Government and Politics
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Strictly speaking, the term oligarchy is reserved for governments run by a few select individuals. However, the Soviet Union and the People’s Republic of China can be classified as oligarchies if we extend the meaning of the term somewhat. In each case, power rests in the hands of a ruling group—the Communist party.
In a similar vein, drawing upon conflict theory, one may argue that many industrialized "democratic" nations of the west should rightly be considered oligarchies, since only a powerful few actually rule: leaders of big business, government, and the military. Later, we will examine this "elite model" of the American political system in greater detail. Dictatorship and Totalitarianism A dictatorship is a government in which one person has nearly total power to make and enforce laws.
Dictators rule primarily through the use of coercion, often including torture and executions. Typically, they seize power, rather than being freely elected (as in a democracy) or inheriting a position of power (as is true of monarchs). Some dictators are quite charismatic and achieve a certain "popularity," though this popular support is almost certain to be intertwined with fear.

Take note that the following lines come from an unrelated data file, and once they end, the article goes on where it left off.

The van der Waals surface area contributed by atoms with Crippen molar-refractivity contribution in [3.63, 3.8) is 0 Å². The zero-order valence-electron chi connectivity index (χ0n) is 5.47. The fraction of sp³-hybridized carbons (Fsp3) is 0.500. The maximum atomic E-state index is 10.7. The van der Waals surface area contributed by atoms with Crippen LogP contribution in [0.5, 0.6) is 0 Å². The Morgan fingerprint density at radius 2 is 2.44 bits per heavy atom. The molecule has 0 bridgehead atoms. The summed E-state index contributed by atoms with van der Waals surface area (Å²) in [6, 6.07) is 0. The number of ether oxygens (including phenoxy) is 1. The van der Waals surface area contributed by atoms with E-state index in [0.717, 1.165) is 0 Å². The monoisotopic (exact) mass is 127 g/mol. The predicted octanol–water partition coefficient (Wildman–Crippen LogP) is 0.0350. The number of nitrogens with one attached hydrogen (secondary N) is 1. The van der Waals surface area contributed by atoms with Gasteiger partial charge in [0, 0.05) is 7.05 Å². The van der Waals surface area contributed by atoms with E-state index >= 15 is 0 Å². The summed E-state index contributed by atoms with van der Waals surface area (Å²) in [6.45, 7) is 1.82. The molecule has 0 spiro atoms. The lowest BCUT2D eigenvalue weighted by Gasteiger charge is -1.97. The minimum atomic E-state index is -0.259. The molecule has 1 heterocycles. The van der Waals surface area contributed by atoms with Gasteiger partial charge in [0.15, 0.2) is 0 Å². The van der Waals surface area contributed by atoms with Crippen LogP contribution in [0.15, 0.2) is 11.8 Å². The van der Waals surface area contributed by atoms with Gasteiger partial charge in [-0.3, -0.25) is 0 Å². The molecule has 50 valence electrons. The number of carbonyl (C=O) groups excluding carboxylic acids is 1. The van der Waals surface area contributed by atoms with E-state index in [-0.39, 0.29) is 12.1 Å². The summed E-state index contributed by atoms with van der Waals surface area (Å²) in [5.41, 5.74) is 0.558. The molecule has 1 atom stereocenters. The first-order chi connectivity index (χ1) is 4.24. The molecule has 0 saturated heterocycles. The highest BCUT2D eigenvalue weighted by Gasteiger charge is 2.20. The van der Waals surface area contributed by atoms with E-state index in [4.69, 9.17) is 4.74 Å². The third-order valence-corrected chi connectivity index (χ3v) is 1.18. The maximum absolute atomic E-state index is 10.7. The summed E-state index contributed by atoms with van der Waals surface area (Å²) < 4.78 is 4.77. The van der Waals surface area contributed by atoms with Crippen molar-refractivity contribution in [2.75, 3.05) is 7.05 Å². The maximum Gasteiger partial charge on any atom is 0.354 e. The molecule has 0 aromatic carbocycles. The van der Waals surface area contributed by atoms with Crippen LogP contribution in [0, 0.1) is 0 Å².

Other dictators are bitterly hated by the populations over whom they rule with an iron hand. Frequently, dictatorships develop such overwhelming control over people’s lives that they are called totalitarian. Monarchies and oligarchies also have the potential to achieve this type of dominance.
Totalitarianism involves virtually complete governmental control and surveillance over all aspects of social and political life in a society. Bolt Nazi Germany under Hitler and the Soviet Union of the 1980s are classified as totalitarian states.Скачать